Michael Snarskis first spent time in Costa Rica as a member of the Peace Corps. While here he began to think of himself as an amateur archeologist, collecting trinkets and heirlooms in the area in where his group was assigned. When Snarskis applied to study for a doctorate in archaeology at Columbia University, he boasted in his application about his collection of Costa Rican artifacts. Only later would he realize that his mini-excavations during his time in the Peace Corps were – by archeology standards – more on par with looting.
“I still don’t know how they accepted me,” Snarskis joked to friends afterwards about his acceptance in Columbia.
But he more than made up for his indiscretion when he returned Costa Rica. For four decades, Snarskis’ contributions were some of the most significant archeological discoveries in Costa Rica’s history.
Snarskis, who led the way for efficient, meticulously-recorded archeology in the country, died Jan. 24. He was 65.
Snarskis grew up in Iowa, attending high school in Cedar Rapids. He received a scholarship to Yale University, the Ivy League college in New Haven, Connecticut, where he studied Spanish literature. He graduated a member of the class of 1967, and soon joined the Peace Corps. From those artifacts he pocketed (and later returned) in Costa Rica, Snarskis discovered he wanted to be an archeologist.
Snarskis returned to Costa Rica in the mid-1970s to work on his dissertation. He convinced the director of the National Museum to let him help start an archeology department. By 1976, Snarskis had four students from the University of Costa Rica (UCR) working under him, and the team revolutionized archeology in the region.
Learning from his own past mistakes, Snarskis ensured that every item was put in proper context before being removed from the site. The data he recorded on artifacts was extensive. Instead of just doing digs, Snarskis excavated foundations of houses, ancient plazas and pathways. He turned archeology in the country from something that was confined and tedious into an expansive art.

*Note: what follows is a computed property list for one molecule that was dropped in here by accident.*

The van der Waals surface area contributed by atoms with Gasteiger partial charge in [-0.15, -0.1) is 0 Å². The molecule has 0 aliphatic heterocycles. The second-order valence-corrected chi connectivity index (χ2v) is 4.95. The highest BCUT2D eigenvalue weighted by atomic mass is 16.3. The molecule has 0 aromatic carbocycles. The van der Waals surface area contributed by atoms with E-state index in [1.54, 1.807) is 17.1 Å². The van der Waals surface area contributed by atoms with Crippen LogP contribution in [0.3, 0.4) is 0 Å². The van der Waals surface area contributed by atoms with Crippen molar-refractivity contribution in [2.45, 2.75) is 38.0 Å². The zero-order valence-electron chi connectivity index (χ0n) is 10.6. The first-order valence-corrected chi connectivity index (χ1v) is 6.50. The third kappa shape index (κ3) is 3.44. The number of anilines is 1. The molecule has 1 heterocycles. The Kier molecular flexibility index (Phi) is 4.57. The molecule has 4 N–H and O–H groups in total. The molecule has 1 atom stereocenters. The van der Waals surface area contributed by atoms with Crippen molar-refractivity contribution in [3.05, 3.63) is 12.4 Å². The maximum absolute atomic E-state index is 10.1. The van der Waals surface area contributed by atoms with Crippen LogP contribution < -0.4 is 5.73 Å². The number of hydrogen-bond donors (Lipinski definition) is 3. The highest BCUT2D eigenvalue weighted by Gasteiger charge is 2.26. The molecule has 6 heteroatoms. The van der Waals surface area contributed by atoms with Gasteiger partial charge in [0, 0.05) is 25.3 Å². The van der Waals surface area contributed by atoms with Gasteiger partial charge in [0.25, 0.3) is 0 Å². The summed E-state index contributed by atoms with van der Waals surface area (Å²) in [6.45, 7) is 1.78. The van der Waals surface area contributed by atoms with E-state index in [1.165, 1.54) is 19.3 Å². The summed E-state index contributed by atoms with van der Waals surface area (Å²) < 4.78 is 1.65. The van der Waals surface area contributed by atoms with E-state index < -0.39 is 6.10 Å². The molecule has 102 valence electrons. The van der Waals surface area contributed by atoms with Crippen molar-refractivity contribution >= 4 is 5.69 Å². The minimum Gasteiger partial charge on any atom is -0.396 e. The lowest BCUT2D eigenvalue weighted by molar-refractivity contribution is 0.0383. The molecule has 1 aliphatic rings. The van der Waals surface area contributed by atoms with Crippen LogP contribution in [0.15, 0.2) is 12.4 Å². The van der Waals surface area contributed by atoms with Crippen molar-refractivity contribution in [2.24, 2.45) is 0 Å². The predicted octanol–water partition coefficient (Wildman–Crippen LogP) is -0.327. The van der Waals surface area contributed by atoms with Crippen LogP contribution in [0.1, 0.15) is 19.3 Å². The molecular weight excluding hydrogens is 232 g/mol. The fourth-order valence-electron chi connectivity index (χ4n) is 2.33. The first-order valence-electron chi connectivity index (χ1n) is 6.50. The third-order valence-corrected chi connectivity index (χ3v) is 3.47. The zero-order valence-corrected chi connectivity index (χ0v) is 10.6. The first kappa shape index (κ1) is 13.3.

“I considered him a jazz archeologist,” said Ricardo Vázquez, one of Snarskis’ original students and the current director of archeology at the National Museum. “He played very much by intuition. And he had a great intuition in many of his findings.”
Most of his excavations took place in the Central Highlands or in the Caribbean coastal region. One of his best-known discoveries was a site in Turrialba called Guardiria, which he excavated in 1975. Many believe Guardiria was the first area of human occupation in Costa Rica, with artifacts dating back to 9000 B.C. Other discoveries and excavations included the 2000-year-old settlement of Loma Corral, Severo Ledesma near Guacimo and Chaparrón in Turrialba. He admired intricate ceramics and precious jade artifacts. Some of the artifacts he catalogued toured the world in acclaimed exhibits.
Silvia Salgado, another one of the four original students to work with Snarskis, doesn’t remember him as particularly excitable when he made his discoveries. Instead the discussions about the findings were what most revealed Snarskis’ love for his career.
“There weren’t many things that you could talk to him about that could engage him in a conversation, [but] one of them [that could] was archeology,” said Salgado, an archeology professor at the UCR. “And you could talk to him for months and years, non-stop about archeology.”
Snarskis’ other love was art, Salgado said. He married a Costa Rican artist named Rosa Alvarado, although they divorced 13 years ago.
After leaving the National Museum, Snarskis worked various jobs for agricultural agencies and other jobs away from the field of archeology. Still, he taught archeology classes at the UCR and offered tours of his favorite sites. He also wrote an archeology column for The Tico Times.
Health problems prevented him from returning to newly excavated sites in recent years. Instead, Snarskis gave tours as a way to teach others about the region’s history.
Maggie Koerth-Baker, a journalist who studied anthropology at the University of Kansas with a colleague of Snarskis, took a tour with Snarskis in January of last year. Koerth-Baker, her husband and Snarskis visited the pre-Columbian area of Guayobo in Cartago. Snarskis’ enthusiasm lasted the entire day. He talked all about archeology not just at the site, but also in the car ride up and back, and during lunch.
“He conveyed information by storytelling,” Koerth-Baker said. “It’s not just: ‘Here’s a fact.’”
A narrative about the founding of Guayobo ran throughout their entire tour, she said. Koerth-Baker wrote a story about her vacation in Costa Rica, and while researching what tour guides told her she discovered that many of the guides seemed to be inventing facts. But every Snarskis fact checked out. His stories needed no embellishment.
A funeral, coordinated by his former wife, will take place this weekend at the Guardiria archeological site. At Guardiria, Snarskis’ ashes will be scattered on the dirt where he discovered civilizations that had risen and returned to the soil thousands of years ago.
He is survived by his mother, Alice, and his brother John.